Local Authorities and VAT - HMRC v Isle of Wight Council
30 October 2008
EU Law allows Member States to provide that supplies made by public bodies, which would otherwise be taxable for VAT purposes, are non-taxable. A Member State may only do so where there would not be a distortion of competition. The case of Revenue & Customs Commissioners v Isle of Wight Council highlights the difficulties that arise in such circumstances. The case was appealed to the High Court and the High Court sought a ruling from the European Court of Justice on the parameters of the ability of Member States to exempt local authorities from VAT.
The case concerned parking charges. These were imposed by the local authority but private sector providers also supplied parking services. The private sector providers had to account for VAT and in that way were at a commercial disadvantage to the local authority providing the same service.
It will be for the UK Courts to decide the substantive issues of the case applying the law as interpreted by the ECJ. The ECJ ruled that when deciding whether there was a distortion of competition, no account should be taken of the actual local market. Therefore, it would seem that evidence that unfair competition has arisen on the Isle of Wight will not be relevant. Rather it is the nature of the activity which will be considered. It is not clear from the case exactly how this will be implemented. It would seem that if it is an activity likely to be undertaken by the private sector it will be assumed that a distortion of competition will arise, irrespective of the empirical evidence.
It is clear from the judgment that if there is a real possibility of a private sector provider seeking to enter the market this is of relevance even if there is no evidence that it has actually happened, provided that the possibility is real and not wholly hypothetical. Therefore, it would seem that any supplies which are made by a local authority in the circumstances where there is a real possibility that a private sector provider may wish to enter the market may be caught. This raises an interesting question in respect of outsourcing of services by local authorities. For instance, would an outsourced service be subject to the same test notwithstanding the fact that it is not (apart from the outsourcing) undertaken by the private sector at all. It would seem that it would.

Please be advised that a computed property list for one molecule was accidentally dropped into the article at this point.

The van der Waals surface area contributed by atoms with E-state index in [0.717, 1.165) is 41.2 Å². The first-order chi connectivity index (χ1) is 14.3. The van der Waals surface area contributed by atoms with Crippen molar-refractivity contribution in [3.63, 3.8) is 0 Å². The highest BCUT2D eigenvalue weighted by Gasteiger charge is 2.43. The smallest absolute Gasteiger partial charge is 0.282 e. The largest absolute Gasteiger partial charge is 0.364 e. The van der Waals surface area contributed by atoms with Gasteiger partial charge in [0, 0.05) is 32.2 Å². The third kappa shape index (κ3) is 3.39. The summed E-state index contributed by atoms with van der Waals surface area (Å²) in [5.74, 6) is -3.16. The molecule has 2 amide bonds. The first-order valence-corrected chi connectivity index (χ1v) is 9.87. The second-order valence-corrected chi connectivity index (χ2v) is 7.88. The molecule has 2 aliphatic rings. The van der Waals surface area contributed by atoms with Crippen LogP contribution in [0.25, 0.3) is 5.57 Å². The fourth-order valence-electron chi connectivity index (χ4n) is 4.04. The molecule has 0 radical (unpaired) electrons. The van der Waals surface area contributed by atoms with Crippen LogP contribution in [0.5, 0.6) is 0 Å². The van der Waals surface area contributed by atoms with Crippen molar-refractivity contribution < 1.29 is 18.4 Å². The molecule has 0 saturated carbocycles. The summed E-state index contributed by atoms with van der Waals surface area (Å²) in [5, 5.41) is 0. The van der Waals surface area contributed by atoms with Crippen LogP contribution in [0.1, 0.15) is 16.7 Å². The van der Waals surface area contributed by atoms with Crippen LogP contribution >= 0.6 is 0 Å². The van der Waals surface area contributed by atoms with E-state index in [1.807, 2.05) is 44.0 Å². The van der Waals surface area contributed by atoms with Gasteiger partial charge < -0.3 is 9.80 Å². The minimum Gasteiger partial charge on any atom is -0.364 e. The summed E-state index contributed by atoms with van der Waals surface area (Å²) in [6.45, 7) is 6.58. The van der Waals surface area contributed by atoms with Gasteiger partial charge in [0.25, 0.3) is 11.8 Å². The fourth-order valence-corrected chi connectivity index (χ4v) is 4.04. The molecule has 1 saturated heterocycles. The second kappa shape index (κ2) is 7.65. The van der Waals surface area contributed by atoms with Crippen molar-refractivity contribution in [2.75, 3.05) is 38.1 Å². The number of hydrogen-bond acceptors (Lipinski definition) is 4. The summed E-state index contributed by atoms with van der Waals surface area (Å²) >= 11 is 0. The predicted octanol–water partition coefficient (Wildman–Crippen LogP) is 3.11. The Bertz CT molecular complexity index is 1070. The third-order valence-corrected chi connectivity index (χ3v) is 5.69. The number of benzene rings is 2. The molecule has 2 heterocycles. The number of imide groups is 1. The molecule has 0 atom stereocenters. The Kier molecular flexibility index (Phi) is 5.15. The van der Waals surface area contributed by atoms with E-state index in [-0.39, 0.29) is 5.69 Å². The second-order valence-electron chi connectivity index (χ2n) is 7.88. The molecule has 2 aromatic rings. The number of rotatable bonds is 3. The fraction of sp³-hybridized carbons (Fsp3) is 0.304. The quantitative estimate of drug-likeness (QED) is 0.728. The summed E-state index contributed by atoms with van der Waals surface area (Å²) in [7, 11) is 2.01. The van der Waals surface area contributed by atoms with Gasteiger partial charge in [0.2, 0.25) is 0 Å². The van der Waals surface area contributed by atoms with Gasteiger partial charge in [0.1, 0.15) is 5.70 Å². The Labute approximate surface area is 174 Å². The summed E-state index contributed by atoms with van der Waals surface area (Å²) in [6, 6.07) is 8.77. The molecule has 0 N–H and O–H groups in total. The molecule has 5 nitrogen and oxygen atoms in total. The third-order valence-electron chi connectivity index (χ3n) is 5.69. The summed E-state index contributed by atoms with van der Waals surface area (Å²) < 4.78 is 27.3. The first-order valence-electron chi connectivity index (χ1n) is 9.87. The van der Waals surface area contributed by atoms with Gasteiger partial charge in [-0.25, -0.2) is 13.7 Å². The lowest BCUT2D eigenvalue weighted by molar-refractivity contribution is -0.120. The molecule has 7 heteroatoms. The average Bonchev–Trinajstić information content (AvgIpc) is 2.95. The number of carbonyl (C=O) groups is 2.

Finally, the European Court of Justice clarified how serious the distortion needs to be in order to prevent non-taxable status of local authorities in respect of particular services. The Court stated that only in circumstances where the distortion was no more than negligible could non-taxable status be achieved.
The case clearly indicates that it is likely to prove quite difficult for local authorities to avoid VAT on supplies made in competition to the private sector. Taxpayers may wish to consider whether their business is adversely effected by competition from local authorities if those local authorities are purporting to make non-taxable supplies.